This is a tough one for me to talk about because my partner and I are both into bikes - meaning we both have packages from Wiggle at the doorstep and neither of us have any money... but another aspect of the film was the MAMIL's obsession with cycling impacting his, err, transparency with bike-related purchases. You heard the story of one wife who went through the bank statement to check her husband's purchases, and then a bike shop owner who said how common it is for MAMILs to pay for items with cash and card (so they can tell their partners they only spent what was on the card).
Obviously every couple is different and there isn't a one-size-fits-all approach to managing finances in a family, but I had no idea how much of a bone of contention this could possibly be. Particularly if money is tight or you have young children, it's a real extension of the sense of entitlement MAMILs have for 'me time'. Now there's not only me TIME, but there's me MONEY.
Again, just an observation.
What was great to see was that MAMIL did touch on some of the less jokey but equally blokey themes of depression and suicide, fear of ageing, mateship, and drama with family dynamics - a rarity when making a doco on men and sport.
It was actually really touching to see men sharing their feelings, baring their souls and telling their stories on the big screen. One particular story about an Australian man who said cycling literally saved his life (he was contemplating suicide) was a stark reminder of the high rate of depression and suicide men have, and the importance of spreading the "it ain't weak to speak" mentality.
I never really considered that a fear of ageing was a thing for men. Women are basically flat out told that we're going to be irrelevant after 45, but I always assumed male privilege exempted men from feeling the pressure of ageing. It was a real eye opener to hear men talking about the fact that they DO want to stay in shape, and they DO want to be able to do all of these things with their family.
A different angle on Body Image
Part of the humour, not only in the movie, but in pop culture in general, of MAMILs is that a middle aged man in lycra is, well, portly. During one of the rides captured in the film, one man says "I've lost 12 kgs from riding!", to which his friend replies "Really? Geez, you must have been fat before!"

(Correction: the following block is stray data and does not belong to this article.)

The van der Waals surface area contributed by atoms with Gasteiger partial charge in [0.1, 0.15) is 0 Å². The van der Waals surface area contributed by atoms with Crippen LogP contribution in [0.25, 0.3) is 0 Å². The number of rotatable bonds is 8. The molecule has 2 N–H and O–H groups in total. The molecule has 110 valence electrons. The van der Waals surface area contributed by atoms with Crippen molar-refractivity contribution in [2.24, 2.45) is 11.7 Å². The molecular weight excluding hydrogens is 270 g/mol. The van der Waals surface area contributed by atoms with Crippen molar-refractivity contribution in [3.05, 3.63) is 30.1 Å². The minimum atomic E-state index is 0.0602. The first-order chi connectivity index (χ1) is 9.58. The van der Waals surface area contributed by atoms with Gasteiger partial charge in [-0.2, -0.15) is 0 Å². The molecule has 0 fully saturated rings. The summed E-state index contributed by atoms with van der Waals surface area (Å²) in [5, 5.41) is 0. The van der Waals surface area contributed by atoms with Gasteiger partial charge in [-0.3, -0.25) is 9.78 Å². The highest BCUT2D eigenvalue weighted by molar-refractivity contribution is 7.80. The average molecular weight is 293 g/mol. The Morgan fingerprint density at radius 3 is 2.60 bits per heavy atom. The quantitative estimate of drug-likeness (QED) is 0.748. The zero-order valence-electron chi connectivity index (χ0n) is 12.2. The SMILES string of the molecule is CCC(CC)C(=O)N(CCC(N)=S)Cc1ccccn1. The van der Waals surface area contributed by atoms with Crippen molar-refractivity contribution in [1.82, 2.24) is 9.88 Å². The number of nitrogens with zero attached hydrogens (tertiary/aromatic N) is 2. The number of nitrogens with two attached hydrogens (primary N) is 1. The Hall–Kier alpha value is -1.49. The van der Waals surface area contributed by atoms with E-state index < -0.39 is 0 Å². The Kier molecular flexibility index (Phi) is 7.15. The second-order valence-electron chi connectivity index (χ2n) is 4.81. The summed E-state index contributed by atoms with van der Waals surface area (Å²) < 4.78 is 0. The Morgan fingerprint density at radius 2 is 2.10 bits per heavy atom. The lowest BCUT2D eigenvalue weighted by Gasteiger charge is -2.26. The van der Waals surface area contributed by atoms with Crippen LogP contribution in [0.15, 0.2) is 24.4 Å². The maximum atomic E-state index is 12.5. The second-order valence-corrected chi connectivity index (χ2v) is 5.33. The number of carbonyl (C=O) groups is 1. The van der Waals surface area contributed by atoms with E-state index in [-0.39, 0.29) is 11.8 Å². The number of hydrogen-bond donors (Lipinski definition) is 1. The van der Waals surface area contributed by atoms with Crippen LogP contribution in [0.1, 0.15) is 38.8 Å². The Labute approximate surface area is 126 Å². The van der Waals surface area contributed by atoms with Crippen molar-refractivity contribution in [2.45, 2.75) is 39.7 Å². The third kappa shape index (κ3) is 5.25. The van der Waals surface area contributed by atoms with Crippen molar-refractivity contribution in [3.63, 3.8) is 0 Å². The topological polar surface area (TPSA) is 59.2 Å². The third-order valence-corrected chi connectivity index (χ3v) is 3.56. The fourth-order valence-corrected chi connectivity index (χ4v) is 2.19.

What was comforting, for lack of a better word, was that men do think about what they look like in lycra (like an overstuffed sausage casing). But what was even better, and - dare I say it - INSPIRING, was that THEY DON'T GIVE A SHIT. I loved the fact that men are more than happy to prioritise their health, their wellbeing and their enjoyment over any discomfort they may have about their bodies.
The synopsis for the film says it touches on 'body image issues', to which I would say I wish any body image issues women have are trumped by her desire to do whatever the fuck she wants.
Myth: Mateship is for Dudes
One element of the film (and whether this was a result of the editing or because of how attuned my ears are for gender equality in cycling, I'm not sure) that did rub me up the wrong way was men talking about mateship and the need for camaraderie and close knit friendship circles as a Male Need. Like, dude, your wife needs a break from work, you and the kids once in a while too.
A takeaway message from this is it's even more important for women to find time for themselves and prioritise your need to see friends and be social. The MAMILs in the film seemed to do it so easily, as if it were just something else he needs to survive like food, water, or sex. It would be nice to see women feeling equally as entitled to me time.
All in all, MAMIL is a fantastic look into the world that is cycling, and in particular a first-hand account of the good, the bad, and the ugly. From injuries and disagreements, to overseas trips and adventures, Waterbyrd Filmz, Head Gear Films, Film Victoria and Screen Australia have done a fantastic job of putting this masterpiece together.
Highly recommend. Check out the trailer below!